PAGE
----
SF’s Drawbridge Realty aims to double $1.7B office portfolio in three years

Real estate investment firm plans annual $500M investment in Class A assets

San Francisco /
Mar.March 14, 2022 09:45 AM
Drawbridge Realty's Mark Whiting and 2637 Marine Way in Mountain View (Drawbridge Realty, Google Maps)
Drawbridge Realty’s Mark Whiting and 2637 Marine Way in Mountain View (Drawbridge Realty, Google Maps)

A San Francisco real estate investor has few qualms about the future of the office, even as vacancies hit a two-decade high in its home town.

Drawbridge Realty, which manages $1.7 billion of Class A office properties across 12 U.S. markets, plans to invest $500 million a year in the assets, doubling the size of its portfolio in three years, the San Francisco Business Times reported, citing CEO Mark Whiting. The firm says 95 percent of its 5.4 million square-foot office portfolio ws leased as of mid-February.

“There’s been a lot of reticence around office and how it’s going to perform,” Whiting said. “The types of assets we are investing in are assets where companies want to attract talent, do research and collaborate and innovate.”

Office vacancies in downtown San Francisco reached 22.4 percent at the end of the fourth quarter as employers tried to figure out how to get their employees back from a pandemic-induced remote work model. Google and Apple are among the local tech companies that have set what they say are firm dates for workers to return on at least a part-time basis.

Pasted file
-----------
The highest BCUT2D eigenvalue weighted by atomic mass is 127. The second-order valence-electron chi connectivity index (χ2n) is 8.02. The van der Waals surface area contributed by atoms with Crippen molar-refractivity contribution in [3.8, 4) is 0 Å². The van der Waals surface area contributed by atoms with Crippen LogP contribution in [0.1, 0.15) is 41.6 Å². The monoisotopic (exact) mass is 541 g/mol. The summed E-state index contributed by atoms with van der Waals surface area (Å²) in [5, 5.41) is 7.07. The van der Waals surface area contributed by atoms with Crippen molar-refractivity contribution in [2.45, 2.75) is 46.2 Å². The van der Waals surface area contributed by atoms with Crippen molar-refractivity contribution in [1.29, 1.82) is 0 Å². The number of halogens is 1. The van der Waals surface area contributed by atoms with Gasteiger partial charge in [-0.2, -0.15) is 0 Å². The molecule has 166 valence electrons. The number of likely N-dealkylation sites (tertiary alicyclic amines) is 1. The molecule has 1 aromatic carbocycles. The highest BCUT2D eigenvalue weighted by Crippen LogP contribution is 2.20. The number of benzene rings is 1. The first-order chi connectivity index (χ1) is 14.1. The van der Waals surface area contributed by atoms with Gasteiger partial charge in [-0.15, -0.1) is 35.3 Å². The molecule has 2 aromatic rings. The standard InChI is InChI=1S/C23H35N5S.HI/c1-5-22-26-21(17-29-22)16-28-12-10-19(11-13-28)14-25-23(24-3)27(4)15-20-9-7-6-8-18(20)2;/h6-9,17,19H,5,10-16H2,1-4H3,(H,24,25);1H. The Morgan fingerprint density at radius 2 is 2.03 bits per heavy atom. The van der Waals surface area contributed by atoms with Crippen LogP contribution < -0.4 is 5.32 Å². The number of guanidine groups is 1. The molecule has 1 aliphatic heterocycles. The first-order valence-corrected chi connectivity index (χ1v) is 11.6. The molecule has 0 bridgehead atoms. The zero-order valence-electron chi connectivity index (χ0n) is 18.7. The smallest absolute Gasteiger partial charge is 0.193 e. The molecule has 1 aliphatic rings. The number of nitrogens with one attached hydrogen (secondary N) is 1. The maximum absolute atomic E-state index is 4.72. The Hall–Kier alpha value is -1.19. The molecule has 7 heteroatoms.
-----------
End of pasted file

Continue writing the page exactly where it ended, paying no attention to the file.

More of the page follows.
Across the nation, the future of offices remains a bit of a mystery. While Chicago’s vacancy rate fell for the first time during the Covid era in the fourth quarter, it still stands at 19.7 percent. In Manhattan, it’s hovering just below that, at 17.3 percent.

About 10 to 15 percent of Drawbridge’s office portfolio is in the Bay Area, Whiting said, and the company plans to expand that with more properties in Silicon Valley.

The firm owns a Google-leased building at 2637 Marine Way in Mountain View as well as properties in San Jose and North Bay. It will continue to look at “classic” two- to three-story suburban office buildings that are accessible by car or public transit.

[SFBT] — Victoria Pruitt 





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